Talk about a revolution
If you wish to feel fashionably radical - that is, exude the aura of a misunderstood, untimely and hunted revolutionary only to be in absolute sync with our market-savvy times - Yann Kerninon's An Attempt to Assassinate My Inner Bourgeois is the book you should grab. Pothik Ghosh writes.books Updated: Oct 22, 2011 00:42 IST
An Attempt to Assassinate My Inner Bourgeois
Rs 295 PP 214
If you wish to feel fashionably radical - that is, exude the aura of a misunderstood, untimely and hunted revolutionary only to be in absolute sync with our market-savvy times - Yann Kerninon's An Attempt to Assassinate My Inner Bourgeois is the book you should grab. And flaunt.
It is in step with our late capitalist times precisely in being an attempt to successfully hawk the ware of anachronistic radicalism. Its sassy, genre-busting style of inter-weaving philosophical and aesthetic high-mindedness with banal home-truths - not to speak of its clever tone, kitschy production values and crispy, ready-to-eat self-help manual-like positioning - serve to amply demonstrate that.
Be that as it may, few can quibble with the writer's point of departure that the preponderant paradigm of working-class revolutionary politics as we know it today, together with other avant-garde projects of radical transgression in art and theory, failed to break the systemically constituted bourgeois-anti-bourgeois contradiction and remained caught within it. That only strengthened the bourgeois system. The fact that all these projects failed on that count was because they emphasised the unraveling, or transgression, of the world out there while ignoring the need to simultaneously move towards changing the self.
Ironically, this book itself gets caught in precisely the same blind alley it charges the sundry 20th century projects of revolutionary transformation, artistic transgression and theoretical critique, especially Marxist politics, of having strayed into. But this problem can be overcome, contrary to what Kerninon suggests, not by abandoning the Marxism-inspired 'praxis of proletarian revolution', but by embracing it. For, it is Marx who, through his critique of political economy, understood more clearly than any other radical artist or philosopher that revolutionary transformation is a perpetually unfolding dialectical process of the self changing itself while changing the world.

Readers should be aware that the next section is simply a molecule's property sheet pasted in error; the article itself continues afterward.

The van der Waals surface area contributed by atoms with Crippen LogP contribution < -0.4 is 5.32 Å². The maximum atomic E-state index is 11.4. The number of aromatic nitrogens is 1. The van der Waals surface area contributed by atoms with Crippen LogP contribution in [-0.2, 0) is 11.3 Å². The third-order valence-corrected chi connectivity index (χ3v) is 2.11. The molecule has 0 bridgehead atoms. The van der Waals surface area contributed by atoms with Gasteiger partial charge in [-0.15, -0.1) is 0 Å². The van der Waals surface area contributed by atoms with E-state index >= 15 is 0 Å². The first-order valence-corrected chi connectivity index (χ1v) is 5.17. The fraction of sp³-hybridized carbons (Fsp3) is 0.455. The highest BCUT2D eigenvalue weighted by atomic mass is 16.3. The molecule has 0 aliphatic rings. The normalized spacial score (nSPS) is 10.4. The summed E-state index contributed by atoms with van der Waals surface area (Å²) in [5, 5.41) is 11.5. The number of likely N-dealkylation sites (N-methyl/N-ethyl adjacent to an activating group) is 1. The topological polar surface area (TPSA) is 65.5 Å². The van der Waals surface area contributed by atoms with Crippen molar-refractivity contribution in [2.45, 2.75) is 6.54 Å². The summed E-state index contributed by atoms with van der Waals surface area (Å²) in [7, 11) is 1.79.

The premise of the book indicates the self-proclaimed polymath's spiritual affinity for a strain of 'radical left' anti-Marxism that has been with us since the libertarian sigh of revolutionary internationalism in the French Spring of 1968. Kerninon's avowal of Dada by turning it against the project of revolutionary transformation of the system and presenting it as its radical alternative to beat 'bourgeoism' serves to misconstrue Dada's history of being a critical fellow-traveller of the international proletarian revolution.
The "jumping exercises" that comprise much of the book are meant to exemplify action required to break out of the bourgeois-anti-bourgeois duality into "non-bourgeoism". But in reality they are exercises in expressionistic analysis to merely transform the self by subtracting it from the alienated and alienating world.
What that yields is, at best, a brand of peaceable, communitarian lifestyle politics. Precisely the thing the book affirms when it celebrates the politics of becoming 'non-bourgeois' through "swing", or by "First and Foremost… Cultivat(ing) Our Own Garden". That such Kerninonian politics of anti-philosophical, aesthetic mysticism, which chimes with the zeitgeist of commodified New Age spirituality, should be the massified form of ethics of selfhood with its roots in Nietzsche and Heidegger, is no cause for surprise. That is the logical culmination of such ethics, with exclusive focus on fashioning of the self, when it is elevated into a modality of politics.
So it's no accident that Kerninon has raised permanent scandal to the status of permanent revolution.
Pothik Ghosh is the author of Insurgent Metaphors
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